You can argue that bigger lenses can be made closer to being perfect
since the error relative to their size will be smaller.

Note how I did not use the word aperture in my post and use numbers to
avoid the mix-up.
You need to think of the link between the lens diameter, size of the
diaphragm and the f number.


DanP
From: Paul Furman on
DanP wrote:
> On 22 May, 21:21, rfisc...(a)sonic.net (Ray Fischer) wrote:
>> DanP <dan.pe...(a)hotmail.com> wrote:
>>> On May 18, 6:21 pm, rfisc...(a)sonic.net (Ray Fischer) wrote:
>>>> DanP <dan.pe...(a)hotmail.com> wrote:
>>>>> To close the subject, after some reading and thinking lens diameter
>>>>> does not affect the amount of light captured.
>>>>> But a smaller lens needs to be polished more precise than a big one to
>>>>> have the same IQ.
>>>>> In real life better quality lenses have a bigger diameter.
>>>> When lenses are (effectively) perfect the only way to improve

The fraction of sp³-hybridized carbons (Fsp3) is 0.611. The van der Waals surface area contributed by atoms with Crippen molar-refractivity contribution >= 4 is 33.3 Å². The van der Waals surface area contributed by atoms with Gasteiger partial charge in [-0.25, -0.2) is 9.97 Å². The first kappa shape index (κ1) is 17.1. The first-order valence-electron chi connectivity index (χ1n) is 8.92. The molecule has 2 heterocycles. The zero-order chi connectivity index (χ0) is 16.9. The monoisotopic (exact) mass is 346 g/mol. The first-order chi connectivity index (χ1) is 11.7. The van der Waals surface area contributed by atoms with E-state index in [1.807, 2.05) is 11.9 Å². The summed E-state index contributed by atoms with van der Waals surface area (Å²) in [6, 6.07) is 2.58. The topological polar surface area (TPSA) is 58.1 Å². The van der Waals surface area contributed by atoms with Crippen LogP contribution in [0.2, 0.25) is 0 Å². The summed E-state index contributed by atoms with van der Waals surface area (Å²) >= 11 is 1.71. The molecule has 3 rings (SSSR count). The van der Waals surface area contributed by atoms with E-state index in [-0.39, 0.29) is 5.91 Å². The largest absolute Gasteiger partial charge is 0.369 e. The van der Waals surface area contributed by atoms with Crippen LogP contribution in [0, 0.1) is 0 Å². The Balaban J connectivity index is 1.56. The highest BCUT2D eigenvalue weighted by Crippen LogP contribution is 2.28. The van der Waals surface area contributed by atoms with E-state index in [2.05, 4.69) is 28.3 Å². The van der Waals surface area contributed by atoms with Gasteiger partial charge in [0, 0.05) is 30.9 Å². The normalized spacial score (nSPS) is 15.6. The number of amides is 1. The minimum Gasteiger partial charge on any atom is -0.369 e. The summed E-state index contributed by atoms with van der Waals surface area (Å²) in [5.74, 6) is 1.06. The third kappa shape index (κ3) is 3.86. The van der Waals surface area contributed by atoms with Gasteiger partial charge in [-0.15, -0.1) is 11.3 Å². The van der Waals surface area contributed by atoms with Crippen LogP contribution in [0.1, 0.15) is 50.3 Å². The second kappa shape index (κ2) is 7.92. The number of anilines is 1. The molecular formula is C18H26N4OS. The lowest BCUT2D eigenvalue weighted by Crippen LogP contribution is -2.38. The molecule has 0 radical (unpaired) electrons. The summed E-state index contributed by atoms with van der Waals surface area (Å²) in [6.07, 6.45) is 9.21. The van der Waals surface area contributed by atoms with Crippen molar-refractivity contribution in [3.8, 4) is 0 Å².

>>>> resolution is to increase the aperture diameter.
>>> Say you have a f/2 50mm prime lens with an outside lens diameter of
>>> 32mm and another one with a diameter of 72mm and for the sake of the
>>> argument both perfect.
>>> The 72mm can have a lower f number but if both set at f/2 it will
>>> produce identical results as both will let in the same ammount of
>>> light.
>> I referred to resolution. Are you having difficulty following along?
>> And "aperture diameter" refers to the size of the primary element.
>> It does not refer to "aperture" or f-stop.
>>
>> --
>> Ray Fischer
>> rfisc...(a)sonic.net
>
> The resolution will be the same since they both are optically